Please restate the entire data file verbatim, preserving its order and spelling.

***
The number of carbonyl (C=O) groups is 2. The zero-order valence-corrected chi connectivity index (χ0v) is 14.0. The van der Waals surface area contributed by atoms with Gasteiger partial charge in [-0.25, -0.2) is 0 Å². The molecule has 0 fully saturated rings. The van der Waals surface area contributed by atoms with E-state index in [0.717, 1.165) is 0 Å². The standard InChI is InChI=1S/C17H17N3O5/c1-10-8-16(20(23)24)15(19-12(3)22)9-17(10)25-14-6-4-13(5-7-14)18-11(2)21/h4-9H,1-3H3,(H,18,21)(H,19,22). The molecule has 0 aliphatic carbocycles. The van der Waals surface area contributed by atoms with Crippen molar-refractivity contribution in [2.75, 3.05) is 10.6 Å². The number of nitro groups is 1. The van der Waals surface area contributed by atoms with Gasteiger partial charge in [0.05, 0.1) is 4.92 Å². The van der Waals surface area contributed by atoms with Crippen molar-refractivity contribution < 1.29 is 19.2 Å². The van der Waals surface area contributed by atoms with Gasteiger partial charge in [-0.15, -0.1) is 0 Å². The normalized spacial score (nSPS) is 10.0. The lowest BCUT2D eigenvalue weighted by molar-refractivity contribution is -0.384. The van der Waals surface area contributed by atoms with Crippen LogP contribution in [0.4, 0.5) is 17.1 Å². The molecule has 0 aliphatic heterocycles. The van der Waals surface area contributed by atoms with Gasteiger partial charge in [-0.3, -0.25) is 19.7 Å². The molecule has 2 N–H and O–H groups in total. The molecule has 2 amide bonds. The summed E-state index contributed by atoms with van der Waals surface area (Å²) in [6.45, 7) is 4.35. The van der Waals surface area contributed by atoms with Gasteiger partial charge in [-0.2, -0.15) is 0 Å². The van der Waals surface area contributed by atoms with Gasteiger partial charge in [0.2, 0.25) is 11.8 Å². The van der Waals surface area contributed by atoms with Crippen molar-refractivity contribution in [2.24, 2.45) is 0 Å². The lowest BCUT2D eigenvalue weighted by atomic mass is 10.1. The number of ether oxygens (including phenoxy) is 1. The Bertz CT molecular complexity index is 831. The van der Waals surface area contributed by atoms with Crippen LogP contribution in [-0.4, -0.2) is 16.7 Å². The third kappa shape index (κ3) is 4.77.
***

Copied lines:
The number of carbonyl (C=O) groups is 2. The zero-order valence-corrected chi connectivity index (χ0v) is 14.0. The van der Waals surface area contributed by atoms with Gasteiger partial charge in [-0.25, -0.2) is 0 Å². The molecule has 0 fully saturated rings. The van der Waals surface area contributed by atoms with E-state index in [0.717, 1.165) is 0 Å². The standard InChI is InChI=1S/C17H17N3O5/c1-10-8-16(20(23)24)15(19-12(3)22)9-17(10)25-14-6-4-13(5-7-14)18-11(2)21/h4-9H,1-3H3,(H,18,21)(H,19,22). The molecule has 0 aliphatic carbocycles. The van der Waals surface area contributed by atoms with Crippen molar-refractivity contribution in [2.75, 3.05) is 10.6 Å². The number of nitro groups is 1. The van der Waals surface area contributed by atoms with Gasteiger partial charge in [0.05, 0.1) is 4.92 Å². The van der Waals surface area contributed by atoms with Crippen molar-refractivity contribution < 1.29 is 19.2 Å². The van der Waals surface area contributed by atoms with Gasteiger partial charge in [-0.15, -0.1) is 0 Å². The normalized spacial score (nSPS) is 10.0. The lowest BCUT2D eigenvalue weighted by molar-refractivity contribution is -0.384. The van der Waals surface area contributed by atoms with Crippen LogP contribution in [0.4, 0.5) is 17.1 Å². The molecule has 0 aliphatic heterocycles. The van der Waals surface area contributed by atoms with Gasteiger partial charge in [-0.3, -0.25) is 19.7 Å². The molecule has 2 N–H and O–H groups in total. The molecule has 2 amide bonds. The summed E-state index contributed by atoms with van der Waals surface area (Å²) in [6.45, 7) is 4.35. The van der Waals surface area contributed by atoms with Gasteiger partial charge in [-0.2, -0.15) is 0 Å². The van der Waals surface area contributed by atoms with Gasteiger partial charge in [0.2, 0.25) is 11.8 Å². The van der Waals surface area contributed by atoms with Crippen molar-refractivity contribution in [2.24, 2.45) is 0 Å². The lowest BCUT2D eigenvalue weighted by atomic mass is 10.1. The number of ether oxygens (including phenoxy) is 1. The Bertz CT molecular complexity index is 831. The van der Waals surface area contributed by atoms with Crippen LogP contribution in [-0.4, -0.2) is 16.7 Å². The third kappa shape index (κ3) is 4.77.